Swarming is a natural process, occurring from April through to August, sometimes later. It is the way bees expand their population by dividing the colony to make two from one. Inside the protective ball in the picture on the left is the old queen, who has left her colony with new 'baby' queen cells in it, and has taken half her 'family' and is off to find a new home. Around the swarm will be lots of bees flying in and out of the ball. These are the 'searcher' bees, who are looking for their new home and coming back to 'check-in' with her Majesty and report what they've found. The bees are usually quite calm during this process and should not bother you unless you get too close or try to disturb the ball. They can remain in this stage balled up as a group for several days, or fly off in a matter of minutes, if they find somewhere suitable.
This is the time to call me! 07711 517896
I offer a swarm collection service, free of charge. Please just call me and I shall endeavour to be with you as soon as practicable (Swarm season is a busy time of year for the beekeeper). In the meantime, keep people at least 3-4 meters away from the ball and leave them alone. Usually, I can attend within a few hours and attempt to gather in the bees including the queen and put them in my skep (a wicker basket). I normally then leave them in the skep til early evening time and come back and collect them. This means I can capture all the searcher bees too, and you don't end up with a couple of hundred disgruntled 'queen-less' bees buzzing around the following day. Please note that if the bees have entered your house/loft/chimney, it may be very hard to displace them. Calling me sooner rather than later is advisable.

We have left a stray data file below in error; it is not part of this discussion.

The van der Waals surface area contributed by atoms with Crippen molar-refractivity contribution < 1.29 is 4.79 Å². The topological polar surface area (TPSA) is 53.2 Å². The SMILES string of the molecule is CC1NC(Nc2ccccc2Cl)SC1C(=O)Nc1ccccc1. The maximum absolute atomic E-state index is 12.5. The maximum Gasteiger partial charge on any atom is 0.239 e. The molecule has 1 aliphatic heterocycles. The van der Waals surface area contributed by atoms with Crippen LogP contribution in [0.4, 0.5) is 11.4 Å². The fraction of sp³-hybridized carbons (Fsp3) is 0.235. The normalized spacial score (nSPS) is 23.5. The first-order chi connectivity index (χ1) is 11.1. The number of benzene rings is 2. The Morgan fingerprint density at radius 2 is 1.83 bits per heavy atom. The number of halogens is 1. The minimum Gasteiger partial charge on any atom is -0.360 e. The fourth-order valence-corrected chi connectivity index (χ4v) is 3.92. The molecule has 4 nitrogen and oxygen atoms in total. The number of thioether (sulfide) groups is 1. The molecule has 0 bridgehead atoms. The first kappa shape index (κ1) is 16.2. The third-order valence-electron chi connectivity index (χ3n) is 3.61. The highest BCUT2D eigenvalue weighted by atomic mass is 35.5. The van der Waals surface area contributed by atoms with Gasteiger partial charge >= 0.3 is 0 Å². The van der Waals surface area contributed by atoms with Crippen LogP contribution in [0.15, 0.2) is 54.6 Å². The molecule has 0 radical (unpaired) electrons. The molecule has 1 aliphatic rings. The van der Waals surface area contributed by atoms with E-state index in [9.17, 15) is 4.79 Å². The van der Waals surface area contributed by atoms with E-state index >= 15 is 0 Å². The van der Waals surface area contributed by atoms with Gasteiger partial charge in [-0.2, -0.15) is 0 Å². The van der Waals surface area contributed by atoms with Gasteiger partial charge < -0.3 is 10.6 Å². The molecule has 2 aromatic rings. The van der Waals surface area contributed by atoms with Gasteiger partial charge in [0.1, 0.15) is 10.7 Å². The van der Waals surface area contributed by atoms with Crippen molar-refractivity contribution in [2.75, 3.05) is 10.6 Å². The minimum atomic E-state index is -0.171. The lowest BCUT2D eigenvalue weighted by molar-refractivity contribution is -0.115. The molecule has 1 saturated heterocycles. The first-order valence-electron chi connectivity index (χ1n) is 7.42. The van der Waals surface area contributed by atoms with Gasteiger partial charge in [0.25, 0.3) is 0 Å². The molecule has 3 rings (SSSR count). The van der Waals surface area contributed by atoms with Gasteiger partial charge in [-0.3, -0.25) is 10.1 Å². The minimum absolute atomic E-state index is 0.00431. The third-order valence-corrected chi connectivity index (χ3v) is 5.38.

The best part of swarm collecting. I take the bees away to my quarantine apiary, where I can check them later for diseases etc and re-home them into a hive. This is called the 'marching in' process (left) and is fascinating to watch. I keep several hives pre-prepped for this occasion and place the bees on the cotton sheet (shown) in front of the hive, whereupon they march up the ramp into their new home. If I can spot the queen amongst her daughters, I give her a lift and place her in the hive. They all then march in after her and settle in to their new home. And a new colony is begun! (Note our 'young beekeeper' in training)
Please note I do not deal with WASPS, HORNETS or BUMBLE BEES. I am happy to offer advice on displacing them but for Wasps and Hornets, I suggest you call a Pest Control Officer. For Bumble Bees who have taken up residence, gently discourage them if you can. If they are not directly bothering you, and you can cope with their presence til Autumn, they'll usually disperse by October, whereupon you can break up the nest to discourage them from that site for next year. (Picture of Bumble Bee)